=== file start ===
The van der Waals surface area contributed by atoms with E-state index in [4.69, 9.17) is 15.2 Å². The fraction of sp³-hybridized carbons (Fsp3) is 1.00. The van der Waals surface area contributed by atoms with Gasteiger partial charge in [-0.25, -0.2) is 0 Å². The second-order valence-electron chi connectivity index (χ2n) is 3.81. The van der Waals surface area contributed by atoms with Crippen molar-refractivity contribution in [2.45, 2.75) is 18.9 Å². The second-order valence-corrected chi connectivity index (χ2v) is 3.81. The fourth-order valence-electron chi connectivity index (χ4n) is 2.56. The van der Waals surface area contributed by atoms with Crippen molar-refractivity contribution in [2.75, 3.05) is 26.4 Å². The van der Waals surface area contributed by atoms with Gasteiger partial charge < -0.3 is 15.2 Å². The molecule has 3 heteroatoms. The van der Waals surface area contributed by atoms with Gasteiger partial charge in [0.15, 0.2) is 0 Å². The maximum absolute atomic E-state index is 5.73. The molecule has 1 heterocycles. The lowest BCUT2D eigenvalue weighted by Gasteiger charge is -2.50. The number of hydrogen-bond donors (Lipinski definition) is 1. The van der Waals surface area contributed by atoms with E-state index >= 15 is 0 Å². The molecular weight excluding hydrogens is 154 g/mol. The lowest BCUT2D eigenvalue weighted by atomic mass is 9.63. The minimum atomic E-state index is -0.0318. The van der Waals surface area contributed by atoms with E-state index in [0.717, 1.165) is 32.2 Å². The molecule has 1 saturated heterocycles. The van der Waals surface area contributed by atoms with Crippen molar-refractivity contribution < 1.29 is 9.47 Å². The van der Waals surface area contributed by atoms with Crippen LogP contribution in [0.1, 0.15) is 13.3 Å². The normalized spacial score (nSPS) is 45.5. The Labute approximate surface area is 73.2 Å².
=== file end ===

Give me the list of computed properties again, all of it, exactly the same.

The van der Waals surface area contributed by atoms with E-state index in [4.69, 9.17) is 15.2 Å². The fraction of sp³-hybridized carbons (Fsp3) is 1.00. The van der Waals surface area contributed by atoms with Gasteiger partial charge in [-0.25, -0.2) is 0 Å². The second-order valence-electron chi connectivity index (χ2n) is 3.81. The van der Waals surface area contributed by atoms with Crippen molar-refractivity contribution in [2.45, 2.75) is 18.9 Å². The second-order valence-corrected chi connectivity index (χ2v) is 3.81. The fourth-order valence-electron chi connectivity index (χ4n) is 2.56. The van der Waals surface area contributed by atoms with Crippen molar-refractivity contribution in [2.75, 3.05) is 26.4 Å². The van der Waals surface area contributed by atoms with Gasteiger partial charge < -0.3 is 15.2 Å². The molecule has 3 heteroatoms. The van der Waals surface area contributed by atoms with Gasteiger partial charge in [0.15, 0.2) is 0 Å². The maximum absolute atomic E-state index is 5.73. The molecule has 1 heterocycles. The lowest BCUT2D eigenvalue weighted by Gasteiger charge is -2.50. The number of hydrogen-bond donors (Lipinski definition) is 1. The van der Waals surface area contributed by atoms with E-state index >= 15 is 0 Å². The molecular weight excluding hydrogens is 154 g/mol. The lowest BCUT2D eigenvalue weighted by atomic mass is 9.63. The minimum atomic E-state index is -0.0318. The van der Waals surface area contributed by atoms with E-state index in [0.717, 1.165) is 32.2 Å². The molecule has 1 saturated heterocycles. The van der Waals surface area contributed by atoms with Crippen molar-refractivity contribution < 1.29 is 9.47 Å². The van der Waals surface area contributed by atoms with Crippen LogP contribution in [0.1, 0.15) is 13.3 Å². The normalized spacial score (nSPS) is 45.5. The Labute approximate surface area is 73.2 Å².